The Issue: Enabling a living room TV to access video is the next big step in internet video distribution.
Solutions: Most proposed ‘solutions’ have followed a proprietary approach. The problem has defeated efforts from both large, well funded companies and inventive start-ups.
Behind the scene: Active-TV technology enables the success of PC-based video browsing to be re-applied to delivery of internet video to the living room TV.
The PC is the accepted platform for accessing internet video at home, but the video rarely reaches the living room since the PC is little used as a box attached to the TV. The lack of a common platform for internet-delivery of video to the TV has stalled progress overall and produced a long, drawn out race to solve the relevant technical and marketing problems. This race is driven by prospects of profit from offering TV viewers greater choice for video entertainment and supporting internet-delivery of TV advertising. The competition to find a solution has lasted several years now, perhaps more than ten, and progress seems so slow that it hardly seems worthy to be called a race.
Several years back, most observers felt the PC industry held the advantage: The PC had the performance, flexibility and software to tackle the problem, whereas system-on-chip (SoC)-based solutions used by TV and Set-Top Box (STB) manufacturers fell short. Years of development by TV SoC providers, however and repeated missteps by the PC industry have done much to level the playing field, but there is still no winner.
A modified PC platform using a Windows operating system is not likely to power the TV of the future. Only Apple is showing some success with this type of approach. But Apple TV uses a Mac OS and is a relatively expensive add-on box. The real race involves using the TV industry’s low-cost components while maintaining support for increasingly complex software to enable access to internet video. How can this be achieved?
Years of familiarity with the PC has led users to take for granted the PC’s ability to support complex operations under a polished user interface. The PC can easily be updated or applied to new tasks, whereas TV SoC solutions have far less flexibility. Over the years there have been many efforts to devise a solution; Including Intel VIIV clients, Microsoft’s Extenders, Akimbo’s STB and many lesser known projects. They have all failed to get the necessary software working reliably on low-cost platforms that are understood by users and therefore adopted in large numbers.
Yet the race goes on, with little reference to prior failures. Each new ‘solution’ is a dedicated single-task box, not a universal platform like the PC. There are 'good' reasons for this. Boxes are tied to a particular video service and the service provider is not interested in helping competition reach the TV. Each box includes software for the TV user interface (UI) and network communication. To add more options only adds to the cost and technical complexity of the box. No standard has emerged for universal stand-alone box operation, so the players each compete in the hopes of becoming the new de-facto standard. They stand little chance of ultimately succeeding.
Now, DivX is trying to enter the game and establish such a standard. A recent report on DivX Connected gives few details regarding the prototype GejBox. However, the report indicates: “so it's safe to say that while a select few beta testers will get to play around with a GejBox, this device will most likely never make it to market -- at least not in its current form. (DivX is really trying to get hardware-makers to pick up their platform; we don't think they want to be in the box business.)”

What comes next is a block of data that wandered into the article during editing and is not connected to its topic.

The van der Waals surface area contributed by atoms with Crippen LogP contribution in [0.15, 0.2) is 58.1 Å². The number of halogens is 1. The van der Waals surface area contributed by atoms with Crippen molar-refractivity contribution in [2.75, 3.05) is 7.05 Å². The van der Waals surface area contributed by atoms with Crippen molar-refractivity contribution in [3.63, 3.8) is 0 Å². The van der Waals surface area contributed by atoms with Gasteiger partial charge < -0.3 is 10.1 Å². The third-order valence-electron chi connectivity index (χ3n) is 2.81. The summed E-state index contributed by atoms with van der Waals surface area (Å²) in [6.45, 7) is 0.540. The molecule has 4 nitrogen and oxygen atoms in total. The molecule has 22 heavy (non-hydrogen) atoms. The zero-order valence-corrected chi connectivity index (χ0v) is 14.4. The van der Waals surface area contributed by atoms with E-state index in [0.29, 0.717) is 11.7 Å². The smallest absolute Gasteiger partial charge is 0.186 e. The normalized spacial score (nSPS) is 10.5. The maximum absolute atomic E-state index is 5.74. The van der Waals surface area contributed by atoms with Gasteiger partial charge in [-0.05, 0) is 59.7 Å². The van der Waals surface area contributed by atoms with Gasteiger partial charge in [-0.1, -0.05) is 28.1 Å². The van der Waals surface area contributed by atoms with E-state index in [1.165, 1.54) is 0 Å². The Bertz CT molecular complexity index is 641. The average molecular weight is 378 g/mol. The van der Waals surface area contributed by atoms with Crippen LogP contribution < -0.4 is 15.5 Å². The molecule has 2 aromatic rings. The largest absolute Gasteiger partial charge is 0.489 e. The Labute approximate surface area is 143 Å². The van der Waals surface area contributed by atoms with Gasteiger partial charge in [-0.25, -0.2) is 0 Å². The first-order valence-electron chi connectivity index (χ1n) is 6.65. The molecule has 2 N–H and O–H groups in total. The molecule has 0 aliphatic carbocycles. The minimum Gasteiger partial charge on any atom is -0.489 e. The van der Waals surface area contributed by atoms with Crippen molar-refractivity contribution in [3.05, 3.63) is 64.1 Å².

The GejBox prototype, like the Apple TV, is a Digital Media Adapter (DMA) variant but likely built from lower-cost TV SoC technology rather than PC technology. In such a case it may have less stand-alone capability than Apple TV, relying more frequently on networked PC-assist for streamed content.
Like the Apple TV or the D-Link DSM-520, DivX Connected accesses photos, music and video stored on a networked PC. We can expect easy access to video encoded in the popular DivX codec. However, the D-Link DSM-520 also supports access to DivX encoded video. And Apple could easily enable support for the codec if it made marketing-sense to do so, and assuming the codec licensing fee was acceptable.
DivX Connected TVs access internet video from the DivX Stage6 and Google Video sites. Google video support is likely a vestige of prior agreements between DivX and Google. There is no mention of YouTube video which is primarily available in Adobe Flash Video (FLV) and increasingly available in H.264, and which possibly indicates some incompatibility between the use of these codecs and DivX Connected. There are also reports that other video sites will be added via DivX Connected plug-ins. This strategy would keep DivX in a controlling position regarding the look-and-feel and ‘suitability’ of an alternative video sharing site, a degree of control which consumers and video suppliers may not wish to accept.
The GejBox does not appear destined to enter the market. Instead, DivX plan to get hardware retailers to re-brand the box or port the DivX Connected technology into other boxes or TVs using similar SoC hardware. To accomplish this, DivX will have to drive demand for their Stage6 video sharing site. Without this demand, hardware retailers will show little interest. I think it unlikely Apple will add support for Stage6 via Apple TV. To achieve this demand, DivX co-founder Jordan Greenhall is moving to lead the Stage6 spin-off. From PaidContent.org: Stage6 is in tough competition and would require more investment and focus, something DivX can’t really afford . . . The success of Stage6 has been driving a significant increase in operating expenses, which has in turn impacted DivX operating income.”